Medical diagnostic testing based on needle-free devices applied to the skin
Nanobiotechnology, Health, Materials, Diagnostics, Biomaterials, Infectious Disease, Surface chemistry, Protein Expression, Pre-clinical testing, Biomedical engineering, Skin physiology, Biomarker detection, Resource-limited settings
Sampling and processing of blood for diagnostic tests is a key limitation to disease diagnosis and routine monitoring. Currently available tests usually require lab infrastructure, painful procedures for patients, long waits for results and added costs on strained healthcare budgets. In this project we are developing “Micropatches” – silicon or polymer chips that contain thousands of tiny micro-projections that can breach the skin and selectively capture disease-related proteins and antibodies from the underlying blood vessels and tissue fluid. We are designing these devices to be pain-free, to detect multiple protein/antibody biomarkers in the one test, and to be used in a GP, outpatient clinic, or home setting.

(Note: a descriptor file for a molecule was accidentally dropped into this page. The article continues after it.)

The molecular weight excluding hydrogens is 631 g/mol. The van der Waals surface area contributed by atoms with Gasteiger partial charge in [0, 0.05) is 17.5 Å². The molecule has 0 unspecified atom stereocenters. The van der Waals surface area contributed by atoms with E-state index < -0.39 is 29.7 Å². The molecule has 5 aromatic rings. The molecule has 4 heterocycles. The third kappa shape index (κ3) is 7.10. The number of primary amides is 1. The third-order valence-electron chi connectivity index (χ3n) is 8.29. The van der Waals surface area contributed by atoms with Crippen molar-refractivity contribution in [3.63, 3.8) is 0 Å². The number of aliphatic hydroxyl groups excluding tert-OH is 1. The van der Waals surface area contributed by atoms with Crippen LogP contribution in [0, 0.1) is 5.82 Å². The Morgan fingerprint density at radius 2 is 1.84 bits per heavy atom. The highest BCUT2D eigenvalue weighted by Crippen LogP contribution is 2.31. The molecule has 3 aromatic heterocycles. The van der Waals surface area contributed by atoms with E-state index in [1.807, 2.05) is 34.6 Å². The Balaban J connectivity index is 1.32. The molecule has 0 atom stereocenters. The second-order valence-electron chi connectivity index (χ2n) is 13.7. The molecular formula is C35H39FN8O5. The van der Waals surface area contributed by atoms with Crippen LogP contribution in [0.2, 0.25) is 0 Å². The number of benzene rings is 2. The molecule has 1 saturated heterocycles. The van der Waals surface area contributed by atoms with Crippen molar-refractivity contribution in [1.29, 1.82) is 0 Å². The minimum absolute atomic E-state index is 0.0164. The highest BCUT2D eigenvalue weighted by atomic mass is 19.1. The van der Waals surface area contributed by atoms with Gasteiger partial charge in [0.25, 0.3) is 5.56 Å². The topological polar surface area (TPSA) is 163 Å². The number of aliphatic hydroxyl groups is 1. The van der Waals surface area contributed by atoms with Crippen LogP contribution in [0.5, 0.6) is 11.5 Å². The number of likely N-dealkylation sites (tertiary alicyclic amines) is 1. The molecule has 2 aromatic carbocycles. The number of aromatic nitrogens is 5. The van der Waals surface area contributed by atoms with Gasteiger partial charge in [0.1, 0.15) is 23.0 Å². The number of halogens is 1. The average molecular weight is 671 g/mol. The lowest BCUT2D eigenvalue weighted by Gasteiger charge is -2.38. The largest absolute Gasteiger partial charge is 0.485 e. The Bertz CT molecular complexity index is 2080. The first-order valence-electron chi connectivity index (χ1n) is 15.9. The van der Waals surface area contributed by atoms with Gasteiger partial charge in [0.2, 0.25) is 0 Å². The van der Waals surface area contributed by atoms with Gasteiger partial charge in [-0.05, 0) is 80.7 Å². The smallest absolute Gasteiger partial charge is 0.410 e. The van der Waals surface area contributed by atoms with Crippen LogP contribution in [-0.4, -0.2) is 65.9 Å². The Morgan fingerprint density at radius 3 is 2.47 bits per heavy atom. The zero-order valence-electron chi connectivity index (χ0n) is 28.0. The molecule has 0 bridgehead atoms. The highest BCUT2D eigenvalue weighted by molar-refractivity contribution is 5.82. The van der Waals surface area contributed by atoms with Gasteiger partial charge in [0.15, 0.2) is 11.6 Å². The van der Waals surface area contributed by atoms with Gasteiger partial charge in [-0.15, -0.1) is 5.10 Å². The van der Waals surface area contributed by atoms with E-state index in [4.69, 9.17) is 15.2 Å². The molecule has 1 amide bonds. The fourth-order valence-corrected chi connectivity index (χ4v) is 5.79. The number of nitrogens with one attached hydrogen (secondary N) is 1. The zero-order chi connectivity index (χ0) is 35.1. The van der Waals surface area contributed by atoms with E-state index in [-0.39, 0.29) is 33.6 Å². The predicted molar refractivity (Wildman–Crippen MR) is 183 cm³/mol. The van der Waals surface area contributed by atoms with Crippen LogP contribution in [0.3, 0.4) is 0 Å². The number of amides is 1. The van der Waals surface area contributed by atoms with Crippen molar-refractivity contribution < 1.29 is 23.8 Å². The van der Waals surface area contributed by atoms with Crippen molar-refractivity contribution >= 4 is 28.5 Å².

There are many aspects to this project, requiring a number of skill sets, ranging from microfabrication, surface modification and protein chemistry through to skin biology, immunology and pre-clinical device testing in animal models. We currently have projects available for undergraduate, Honours, MPhil and PhD students from diverse backgrounds (engineering, chemistry, biochemistry, microbiology) to tackle different aspects of the project.
|Lead investigator||Dr Simon Corrie
|Research group||Kendall Group|